When Pittsburgh ended a game against the Cubs with a hit earlier that month, Evers grabbed the ball and stepped on second base, insisting that the runner from first had never touched the bag and, therefore, the winning run should not count.

The umpire Hank O’Day refused to rule in Evers’s favor, because he had not seen whether or not the runner touched second. But that night, O’Day searched Evers out to tell him he was right. If he had touched second before the runner did — and if that force play did result in the last out of the inning — then it did not matter that the runner had already crossed home plate. The inning was over, the run did not count, and the game must continue.

Now, with the crowd milling exultantly across the Polo Grounds, Evers saw Merkle wheel toward the Giants’ clubhouse in center field without touching second. Evers screamed for the ball. The throw went over his head, landing near the Giants’ third-base coach Joe McGinnity, known as Iron Man. McGinnity, apparently divining Evers’s intentions, picked up the ball and hurled it toward the grandstand.

At least one Giant maintained that McGinnity’s throw went right over the stands and out of the yard. The Cubs claimed that one of their pitchers — Floyd Myron Kroh, who was known as Kid — leapt into the seats, fought off six or seven Giants fans for the baseball and threw it back to Evers.

The Crab stepped on second and appealed to the umpire in charge, who happened to be O’Day. He, in turn, took a look at the Giants fans still swarming around the field and told Evers he would make his decision that night. At 10 p.m., back in the relative safety of his hotel room, he did: Merkle was out. The game was still tied.

This infuriated everyone. The Cubs insisted that the game should have been forfeited to them, because the Giants had failed to clear the field to let the game continue — a dubious argument because O’Day never ruled Merkle was out until hours later. Giants Manager John McGraw insisted that Kroh’s “mere touching of the ball rendered it dead,” which overlooked that McGinnity, his own third-base coach, had hurled the ball into the stands.

O’Day was a highly respected arbiter, but this was not his best day. Technically, he was right, but baseball had always evolved as much by custom as by law. There was, for instance, nothing in the rules that allowed catchers to block the plate, but they did so with impunity. Now, without any warning, and after a private conversation with a member of only one of the two teams, O’Day had decided to erase a longstanding practice.

Nonetheless, the National League’s board of directors stood by him. Merkle was out. The game was still tied. If the Cubs and Giants were tied at the end of the season, the game would have to be played all over again.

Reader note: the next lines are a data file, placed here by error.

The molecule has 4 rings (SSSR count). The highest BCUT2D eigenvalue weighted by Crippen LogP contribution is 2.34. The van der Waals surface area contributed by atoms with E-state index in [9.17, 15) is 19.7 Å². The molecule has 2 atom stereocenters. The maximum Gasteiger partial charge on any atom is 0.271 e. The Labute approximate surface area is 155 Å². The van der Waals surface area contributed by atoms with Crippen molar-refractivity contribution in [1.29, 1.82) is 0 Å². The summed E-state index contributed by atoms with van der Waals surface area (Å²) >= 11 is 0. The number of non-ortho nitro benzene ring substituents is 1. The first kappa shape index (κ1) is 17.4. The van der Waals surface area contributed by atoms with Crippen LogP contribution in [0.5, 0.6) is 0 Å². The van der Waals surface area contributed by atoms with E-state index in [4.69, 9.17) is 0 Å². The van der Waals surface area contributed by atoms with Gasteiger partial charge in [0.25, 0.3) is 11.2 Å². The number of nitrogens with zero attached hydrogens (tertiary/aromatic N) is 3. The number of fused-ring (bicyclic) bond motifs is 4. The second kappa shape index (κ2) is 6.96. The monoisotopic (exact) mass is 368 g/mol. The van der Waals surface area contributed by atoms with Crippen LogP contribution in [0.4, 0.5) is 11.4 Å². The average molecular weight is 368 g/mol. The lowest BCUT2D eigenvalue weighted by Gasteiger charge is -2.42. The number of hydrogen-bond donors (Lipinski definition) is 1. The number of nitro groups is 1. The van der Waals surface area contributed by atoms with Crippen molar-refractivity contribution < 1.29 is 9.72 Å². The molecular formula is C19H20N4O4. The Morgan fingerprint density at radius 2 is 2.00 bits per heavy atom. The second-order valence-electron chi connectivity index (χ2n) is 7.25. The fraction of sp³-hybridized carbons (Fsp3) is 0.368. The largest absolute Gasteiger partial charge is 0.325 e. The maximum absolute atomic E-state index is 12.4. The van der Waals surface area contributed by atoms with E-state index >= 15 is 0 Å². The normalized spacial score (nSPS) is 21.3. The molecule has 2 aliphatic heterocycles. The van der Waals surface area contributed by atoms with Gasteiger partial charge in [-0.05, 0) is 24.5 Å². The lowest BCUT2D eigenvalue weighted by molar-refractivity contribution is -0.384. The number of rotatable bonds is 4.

That was, of course, how it all worked out. On the afternoon of Oct. 8, an enormous crowd engulfed the Polo Grounds, willing to do anything to see a game that would decide the pennant. They teetered along Coogan’s Bluff above the ballpark; climbed up on the grandstand roof; perched on the elevated train viaduct out past left field. One man fell to his death from the el; another fell from a telegraph pole and broke his neck. A wedge of fans broke through a wooden fence into the outfield and had to be pushed back by mounted police. Later, they tried setting the fence on fire.

A second crowd gathered down at Grand Central Station to jeer the Cubs as they arrived after a 14-hour train ride. The Cubs players literally shouldered their way into the park. Once inside, they were allotted only 15 minutes of warm-ups, after which McGinnity came on the field, ringing a bell and telling them their time was up.

Some accounts at the time said McGinnity went right up to Frank Chance, the Cubs’ manager and best player, cursing and spitting and apparently trying to start a fight that would get Chance thrown out of the game.

Nevertheless, Chance and the Cubs kept their heads. The Giants fans set up a perpetual roar, ringing cowbells and blowing trumpets. They went wild when the great Christy Mathewson made his slow walk to the mound from center field, but what they did not know was that Mathewson, who had thrown 110 innings in September alone, had a dead arm. The Cubs pushed across four runs early and held on behind their own ace, Mordecai Brown, better known as Three Finger.